Beth Fertig is the contributing editor for education, covering the New York City public school system for WNYC on air and online at SchoolBook.org. She has covered education in the city for more than 15 years. Beth is the author of Why cant u teach me 2 read? Three Students and a Mayor Put Our Schools to the Test (FSG Books) which grew out of a radio series on the low graduation rate for special education students. Follow her @bethfertig.
Let's Lunch: City Students Make Art out of Lunch Tables
Thursday, May 19, 2011
Ten different lunchroom tables with colorful messages went on display at Union Square on Thursday, in the largest student art exhibit ever in the city's parks.
The tables were designed by students from all five boroughs who worked with teaching artists from the group Learning through an Expanded Arts Program (LeAp).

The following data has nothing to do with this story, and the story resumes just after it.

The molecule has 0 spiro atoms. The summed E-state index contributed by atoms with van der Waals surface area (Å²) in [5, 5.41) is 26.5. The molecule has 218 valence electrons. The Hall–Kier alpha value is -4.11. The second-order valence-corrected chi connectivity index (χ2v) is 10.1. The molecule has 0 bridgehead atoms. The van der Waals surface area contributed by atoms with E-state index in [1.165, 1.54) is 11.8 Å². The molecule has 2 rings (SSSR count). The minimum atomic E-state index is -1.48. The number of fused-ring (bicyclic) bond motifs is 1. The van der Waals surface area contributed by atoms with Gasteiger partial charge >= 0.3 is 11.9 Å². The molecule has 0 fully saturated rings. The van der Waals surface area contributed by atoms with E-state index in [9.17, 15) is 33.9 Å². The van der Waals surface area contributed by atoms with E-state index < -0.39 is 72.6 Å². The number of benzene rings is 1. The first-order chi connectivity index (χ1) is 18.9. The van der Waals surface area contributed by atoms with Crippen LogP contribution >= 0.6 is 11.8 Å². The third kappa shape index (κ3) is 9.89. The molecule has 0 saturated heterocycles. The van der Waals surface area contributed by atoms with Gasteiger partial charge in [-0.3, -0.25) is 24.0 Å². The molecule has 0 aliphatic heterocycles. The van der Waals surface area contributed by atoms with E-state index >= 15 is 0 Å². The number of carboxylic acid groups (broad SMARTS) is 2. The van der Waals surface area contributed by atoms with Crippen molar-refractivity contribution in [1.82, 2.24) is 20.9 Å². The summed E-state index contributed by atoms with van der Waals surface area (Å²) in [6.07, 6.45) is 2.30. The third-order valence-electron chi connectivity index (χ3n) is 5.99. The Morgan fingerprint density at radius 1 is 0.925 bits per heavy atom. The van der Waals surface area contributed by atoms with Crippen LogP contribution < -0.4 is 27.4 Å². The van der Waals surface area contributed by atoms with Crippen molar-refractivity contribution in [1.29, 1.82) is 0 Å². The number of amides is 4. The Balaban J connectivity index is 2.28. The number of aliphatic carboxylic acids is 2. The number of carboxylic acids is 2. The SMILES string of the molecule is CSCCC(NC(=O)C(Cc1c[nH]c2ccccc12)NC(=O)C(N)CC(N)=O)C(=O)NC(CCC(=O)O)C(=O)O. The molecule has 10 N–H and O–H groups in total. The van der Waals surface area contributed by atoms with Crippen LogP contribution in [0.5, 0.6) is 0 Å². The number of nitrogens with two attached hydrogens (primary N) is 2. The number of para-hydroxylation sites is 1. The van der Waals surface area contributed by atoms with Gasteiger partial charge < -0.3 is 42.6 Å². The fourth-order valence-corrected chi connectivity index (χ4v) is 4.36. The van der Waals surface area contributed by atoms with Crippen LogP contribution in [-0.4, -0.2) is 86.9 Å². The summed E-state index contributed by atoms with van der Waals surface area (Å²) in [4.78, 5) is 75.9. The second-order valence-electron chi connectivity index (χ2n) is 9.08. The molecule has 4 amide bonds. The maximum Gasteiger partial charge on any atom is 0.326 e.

Jasmine Dixon, 11, of PS 169 in Manhattan, collaborated with her classmates and the artist Christo to create a lunch table about homelessness. They put the word "homeless" in big letters on an orange background.
"We put it in big letters because it's a big thing," she explained. "So we didn't want to put it in, like, little letters, we wanted to put it big so people can see it all over. And we made it colorful so they can see it from far away."
She said Christo gave them a sample of his famous orange fabric, which he used in "The Gates" exhibit in Central Park.
The students from PS 169 also interviewed a homeless man and decorated the table with some of his quotes. Other students chose themes such as bullying and nutrition. One table had a yin-yang theme on it — with pollution, violence and war as the negative part and more hopeful life choices representing the positive part.
Teaching artists from LeAp worked with students in ten schools to explore these different issues in color and words. There were also guest artists who met with the students, including Julian Schnabel, Milton Glaser, Audrey Flack, Tom Otterness, Vito Acconci, Christopher Wool, Emma Amos, Julie Heffernan, Will Ryman and Seth Wulsin.